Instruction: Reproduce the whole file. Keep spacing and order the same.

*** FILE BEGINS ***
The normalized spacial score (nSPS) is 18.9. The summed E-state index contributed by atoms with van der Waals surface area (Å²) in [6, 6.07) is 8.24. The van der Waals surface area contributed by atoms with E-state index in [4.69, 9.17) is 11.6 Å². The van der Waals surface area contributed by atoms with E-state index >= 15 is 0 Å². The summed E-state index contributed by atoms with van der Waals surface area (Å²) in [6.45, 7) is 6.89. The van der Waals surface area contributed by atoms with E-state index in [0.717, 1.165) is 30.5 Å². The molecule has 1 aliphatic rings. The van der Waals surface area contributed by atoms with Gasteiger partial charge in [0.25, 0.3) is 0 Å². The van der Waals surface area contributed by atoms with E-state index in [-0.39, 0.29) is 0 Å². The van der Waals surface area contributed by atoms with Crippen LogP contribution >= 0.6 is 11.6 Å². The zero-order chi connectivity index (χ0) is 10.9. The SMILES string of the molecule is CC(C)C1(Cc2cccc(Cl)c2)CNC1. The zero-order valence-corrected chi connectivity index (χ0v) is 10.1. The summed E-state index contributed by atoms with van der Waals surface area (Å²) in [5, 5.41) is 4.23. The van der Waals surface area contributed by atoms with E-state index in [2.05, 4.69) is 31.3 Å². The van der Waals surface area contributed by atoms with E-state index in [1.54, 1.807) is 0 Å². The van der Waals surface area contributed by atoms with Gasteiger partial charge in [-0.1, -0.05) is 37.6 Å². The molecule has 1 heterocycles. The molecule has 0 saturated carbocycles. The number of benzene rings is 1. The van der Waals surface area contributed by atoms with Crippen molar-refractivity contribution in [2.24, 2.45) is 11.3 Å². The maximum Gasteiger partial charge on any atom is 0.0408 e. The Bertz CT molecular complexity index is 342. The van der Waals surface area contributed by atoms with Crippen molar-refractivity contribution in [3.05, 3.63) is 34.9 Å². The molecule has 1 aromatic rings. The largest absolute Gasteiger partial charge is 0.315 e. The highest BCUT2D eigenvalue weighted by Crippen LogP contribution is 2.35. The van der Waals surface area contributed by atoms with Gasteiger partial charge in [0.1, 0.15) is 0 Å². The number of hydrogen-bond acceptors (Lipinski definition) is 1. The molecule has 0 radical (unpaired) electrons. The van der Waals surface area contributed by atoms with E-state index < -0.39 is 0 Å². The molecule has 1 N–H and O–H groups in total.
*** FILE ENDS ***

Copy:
The normalized spacial score (nSPS) is 18.9. The summed E-state index contributed by atoms with van der Waals surface area (Å²) in [6, 6.07) is 8.24. The van der Waals surface area contributed by atoms with E-state index in [4.69, 9.17) is 11.6 Å². The van der Waals surface area contributed by atoms with E-state index >= 15 is 0 Å². The summed E-state index contributed by atoms with van der Waals surface area (Å²) in [6.45, 7) is 6.89. The van der Waals surface area contributed by atoms with E-state index in [0.717, 1.165) is 30.5 Å². The molecule has 1 aliphatic rings. The van der Waals surface area contributed by atoms with Gasteiger partial charge in [0.25, 0.3) is 0 Å². The van der Waals surface area contributed by atoms with E-state index in [-0.39, 0.29) is 0 Å². The van der Waals surface area contributed by atoms with Crippen LogP contribution >= 0.6 is 11.6 Å². The zero-order chi connectivity index (χ0) is 10.9. The SMILES string of the molecule is CC(C)C1(Cc2cccc(Cl)c2)CNC1. The zero-order valence-corrected chi connectivity index (χ0v) is 10.1. The summed E-state index contributed by atoms with van der Waals surface area (Å²) in [5, 5.41) is 4.23. The van der Waals surface area contributed by atoms with E-state index in [2.05, 4.69) is 31.3 Å². The van der Waals surface area contributed by atoms with E-state index in [1.54, 1.807) is 0 Å². The van der Waals surface area contributed by atoms with Gasteiger partial charge in [-0.1, -0.05) is 37.6 Å². The molecule has 1 heterocycles. The molecule has 0 saturated carbocycles. The number of benzene rings is 1. The van der Waals surface area contributed by atoms with Crippen molar-refractivity contribution in [2.24, 2.45) is 11.3 Å². The maximum Gasteiger partial charge on any atom is 0.0408 e. The Bertz CT molecular complexity index is 342. The van der Waals surface area contributed by atoms with Crippen molar-refractivity contribution in [3.05, 3.63) is 34.9 Å². The molecule has 1 aromatic rings. The largest absolute Gasteiger partial charge is 0.315 e. The highest BCUT2D eigenvalue weighted by Crippen LogP contribution is 2.35. The van der Waals surface area contributed by atoms with Gasteiger partial charge in [0.1, 0.15) is 0 Å². The number of hydrogen-bond acceptors (Lipinski definition) is 1. The molecule has 0 radical (unpaired) electrons. The van der Waals surface area contributed by atoms with E-state index < -0.39 is 0 Å². The molecule has 1 N–H and O–H groups in total.